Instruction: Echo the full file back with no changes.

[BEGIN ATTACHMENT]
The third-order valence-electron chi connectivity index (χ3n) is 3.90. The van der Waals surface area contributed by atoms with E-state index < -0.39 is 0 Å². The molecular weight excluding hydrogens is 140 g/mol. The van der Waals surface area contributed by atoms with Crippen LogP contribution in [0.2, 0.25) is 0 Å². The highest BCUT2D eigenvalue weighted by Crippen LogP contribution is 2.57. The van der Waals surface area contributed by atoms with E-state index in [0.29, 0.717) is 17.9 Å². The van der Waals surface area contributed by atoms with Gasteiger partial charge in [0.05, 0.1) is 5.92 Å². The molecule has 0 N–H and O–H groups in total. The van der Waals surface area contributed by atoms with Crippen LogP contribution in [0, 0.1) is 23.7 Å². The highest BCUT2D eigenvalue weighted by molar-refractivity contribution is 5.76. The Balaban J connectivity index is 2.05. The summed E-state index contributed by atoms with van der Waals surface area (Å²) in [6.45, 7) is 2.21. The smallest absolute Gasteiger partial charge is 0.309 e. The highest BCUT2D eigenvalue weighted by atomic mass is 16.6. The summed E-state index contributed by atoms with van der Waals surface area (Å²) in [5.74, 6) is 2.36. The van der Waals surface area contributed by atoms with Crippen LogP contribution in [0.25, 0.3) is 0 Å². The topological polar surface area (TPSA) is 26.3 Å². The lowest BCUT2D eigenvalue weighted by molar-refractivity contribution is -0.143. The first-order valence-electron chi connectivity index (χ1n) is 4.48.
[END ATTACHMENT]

The third-order valence-electron chi connectivity index (χ3n) is 3.90. The van der Waals surface area contributed by atoms with E-state index < -0.39 is 0 Å². The molecular weight excluding hydrogens is 140 g/mol. The van der Waals surface area contributed by atoms with Crippen LogP contribution in [0.2, 0.25) is 0 Å². The highest BCUT2D eigenvalue weighted by Crippen LogP contribution is 2.57. The van der Waals surface area contributed by atoms with E-state index in [0.29, 0.717) is 17.9 Å². The van der Waals surface area contributed by atoms with Gasteiger partial charge in [0.05, 0.1) is 5.92 Å². The molecule has 0 N–H and O–H groups in total. The van der Waals surface area contributed by atoms with Crippen LogP contribution in [0, 0.1) is 23.7 Å². The highest BCUT2D eigenvalue weighted by molar-refractivity contribution is 5.76. The Balaban J connectivity index is 2.05. The summed E-state index contributed by atoms with van der Waals surface area (Å²) in [6.45, 7) is 2.21. The smallest absolute Gasteiger partial charge is 0.309 e. The highest BCUT2D eigenvalue weighted by atomic mass is 16.6. The summed E-state index contributed by atoms with van der Waals surface area (Å²) in [5.74, 6) is 2.36. The van der Waals surface area contributed by atoms with Crippen LogP contribution in [0.25, 0.3) is 0 Å². The topological polar surface area (TPSA) is 26.3 Å². The lowest BCUT2D eigenvalue weighted by molar-refractivity contribution is -0.143. The first-order valence-electron chi connectivity index (χ1n) is 4.48.